In the meantime, he could try extending the current deal with the Datuk Seri Anwar Ibrahim-led opposition, which states that Parliament cannot be dissolved before July 31.

Najib Razak

Former Malaysia prime minister Najib Razak in a file photo from 2018. PHOTO: REUTERS.

Aside from his 1Malaysia Development Berhad-related graft conviction, former prime minister Najib Razak’s comeback is truly on track. Not only has he been credited with spearheading the Umno-led Barisan Nasional’s landslide wins in the Johor and Melaka state elections, he continues to take on all comers with slick rhetoric over both traditional and social media.

Najib is unable to contest in a general election unless his conviction is overturned on appeal. But his importance to Umno will be cemented if the grand old party does come out tops in a general election on the back of his efforts. 

Muhyiddin Yassin

Tan Sri Muhyiddin Yassin is chief of the Perikatan Nasional (PN) coalition. PHOTO: MUHYIDDIN YASSIN/FACEBOOK

Tan Sri Muhyiddin Yassin’s Perikatan Nasional (PN) coalition, like Barisan Nasional, has also bet big on a former premier’s pull to win the hearts of voters.

But unlike Najib Razak, the PN chief has yet to taste an outright victory, at best sharing the spoils with Umno at the Sabah state polls in 2020, when he was still in power.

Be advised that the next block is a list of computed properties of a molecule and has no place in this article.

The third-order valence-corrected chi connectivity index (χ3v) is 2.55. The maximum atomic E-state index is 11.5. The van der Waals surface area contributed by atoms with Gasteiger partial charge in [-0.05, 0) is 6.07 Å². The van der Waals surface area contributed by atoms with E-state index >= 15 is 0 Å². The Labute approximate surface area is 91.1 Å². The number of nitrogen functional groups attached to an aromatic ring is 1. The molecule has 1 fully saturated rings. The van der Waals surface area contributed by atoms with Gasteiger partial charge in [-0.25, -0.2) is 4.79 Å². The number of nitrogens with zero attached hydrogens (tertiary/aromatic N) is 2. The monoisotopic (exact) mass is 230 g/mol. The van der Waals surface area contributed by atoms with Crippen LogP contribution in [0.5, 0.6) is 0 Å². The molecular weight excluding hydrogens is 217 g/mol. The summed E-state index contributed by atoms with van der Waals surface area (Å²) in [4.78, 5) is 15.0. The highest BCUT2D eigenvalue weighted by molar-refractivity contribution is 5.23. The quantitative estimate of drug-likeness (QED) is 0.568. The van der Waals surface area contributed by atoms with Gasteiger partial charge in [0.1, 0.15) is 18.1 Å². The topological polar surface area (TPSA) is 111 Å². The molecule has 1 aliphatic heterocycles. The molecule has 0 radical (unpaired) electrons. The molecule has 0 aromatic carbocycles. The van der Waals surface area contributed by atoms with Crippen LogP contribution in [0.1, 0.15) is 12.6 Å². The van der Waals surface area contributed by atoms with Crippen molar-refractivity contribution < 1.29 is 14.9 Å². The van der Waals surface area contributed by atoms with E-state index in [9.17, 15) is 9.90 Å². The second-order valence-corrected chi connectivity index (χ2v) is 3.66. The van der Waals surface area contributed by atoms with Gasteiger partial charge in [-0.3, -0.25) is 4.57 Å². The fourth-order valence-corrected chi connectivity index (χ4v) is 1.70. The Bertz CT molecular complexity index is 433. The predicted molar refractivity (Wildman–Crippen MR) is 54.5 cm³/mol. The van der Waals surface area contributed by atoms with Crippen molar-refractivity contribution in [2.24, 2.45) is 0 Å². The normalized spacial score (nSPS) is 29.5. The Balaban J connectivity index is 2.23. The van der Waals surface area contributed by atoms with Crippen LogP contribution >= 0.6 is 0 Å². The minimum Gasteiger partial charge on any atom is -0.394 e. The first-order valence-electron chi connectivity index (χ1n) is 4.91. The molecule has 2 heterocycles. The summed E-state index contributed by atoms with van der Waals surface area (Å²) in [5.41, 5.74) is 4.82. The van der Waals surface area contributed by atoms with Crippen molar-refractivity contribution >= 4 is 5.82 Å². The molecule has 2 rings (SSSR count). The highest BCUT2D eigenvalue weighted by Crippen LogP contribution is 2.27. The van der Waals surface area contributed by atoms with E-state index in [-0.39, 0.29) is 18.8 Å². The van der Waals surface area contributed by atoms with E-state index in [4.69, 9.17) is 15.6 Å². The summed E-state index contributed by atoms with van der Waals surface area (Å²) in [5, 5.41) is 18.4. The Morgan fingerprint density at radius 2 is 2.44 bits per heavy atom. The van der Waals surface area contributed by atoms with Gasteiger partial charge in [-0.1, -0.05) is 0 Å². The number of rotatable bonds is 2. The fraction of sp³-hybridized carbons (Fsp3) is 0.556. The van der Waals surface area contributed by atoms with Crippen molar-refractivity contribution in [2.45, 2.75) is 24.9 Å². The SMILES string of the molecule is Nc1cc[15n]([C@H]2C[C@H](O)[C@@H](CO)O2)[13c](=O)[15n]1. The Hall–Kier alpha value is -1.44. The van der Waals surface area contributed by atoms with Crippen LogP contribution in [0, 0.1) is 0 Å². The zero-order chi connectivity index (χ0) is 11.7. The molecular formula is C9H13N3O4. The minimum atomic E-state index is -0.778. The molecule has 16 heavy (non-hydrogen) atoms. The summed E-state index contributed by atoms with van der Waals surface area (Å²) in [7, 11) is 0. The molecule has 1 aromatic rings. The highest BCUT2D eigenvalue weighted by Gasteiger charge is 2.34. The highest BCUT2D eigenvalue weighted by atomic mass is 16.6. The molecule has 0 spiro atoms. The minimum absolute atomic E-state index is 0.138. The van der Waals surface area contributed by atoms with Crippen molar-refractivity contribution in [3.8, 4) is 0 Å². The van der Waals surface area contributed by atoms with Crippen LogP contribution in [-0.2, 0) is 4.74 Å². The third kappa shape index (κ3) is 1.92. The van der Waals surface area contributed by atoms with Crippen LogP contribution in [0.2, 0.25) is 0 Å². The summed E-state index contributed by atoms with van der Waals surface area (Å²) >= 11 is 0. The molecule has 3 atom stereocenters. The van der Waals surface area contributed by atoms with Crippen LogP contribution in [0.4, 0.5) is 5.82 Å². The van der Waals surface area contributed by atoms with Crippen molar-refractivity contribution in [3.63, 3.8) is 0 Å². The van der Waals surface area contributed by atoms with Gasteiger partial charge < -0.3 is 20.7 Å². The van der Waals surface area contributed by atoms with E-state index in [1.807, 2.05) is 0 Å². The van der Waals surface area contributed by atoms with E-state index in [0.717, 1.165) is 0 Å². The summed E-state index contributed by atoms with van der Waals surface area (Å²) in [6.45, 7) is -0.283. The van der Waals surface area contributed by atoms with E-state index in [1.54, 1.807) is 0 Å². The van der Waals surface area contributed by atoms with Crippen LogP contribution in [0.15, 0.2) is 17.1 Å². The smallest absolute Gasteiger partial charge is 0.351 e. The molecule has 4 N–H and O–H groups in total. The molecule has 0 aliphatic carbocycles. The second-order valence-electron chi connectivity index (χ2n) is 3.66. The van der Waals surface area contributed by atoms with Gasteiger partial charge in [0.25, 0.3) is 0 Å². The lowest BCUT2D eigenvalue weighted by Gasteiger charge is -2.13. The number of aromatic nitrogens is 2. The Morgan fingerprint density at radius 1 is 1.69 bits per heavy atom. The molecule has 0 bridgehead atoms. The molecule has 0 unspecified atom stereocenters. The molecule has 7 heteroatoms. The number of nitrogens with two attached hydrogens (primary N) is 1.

The Melaka and Johor polls have shown that while a significant number of Malay voters are with him, PN lacks enough pull with other ethnic groups to get to the tipping point in Malaysia’s first-past-the-post system.

Mr Muhyiddin’s inability to break Umno’s stranglehold on Malay voters and the grip of Pakatan Harapan on Chinese voters leaves PN and him as possible bridesmaids at the next general election.

Anwar Ibrahim

Opposition leader Anwar Ibrahim in a file photo from 2018. PHOTO: REUTERS

Opposition leader Anwar Ibrahim and his Pakatan Harapan (PH) coalition are struggling to retain the support they enjoyed in 2018, when PH handed Barisan Nasional its first defeat in six decades. 

PH is still the single largest coalition in Parliament, with the highest number of MPs. But its poor showing in the Johor polls, with Datuk Seri Anwar’s Parti Keadilan Rakyat (PKR) winning only one seat, does not bode well for PH’s chances at the next general election, nor for Mr Anwar’s political gravitas. 

His gamble in Johor – to contest under PKR’s flag instead of the PH emblem used by his coalition partners – fell flat and will now invite further scrutiny of his leadership.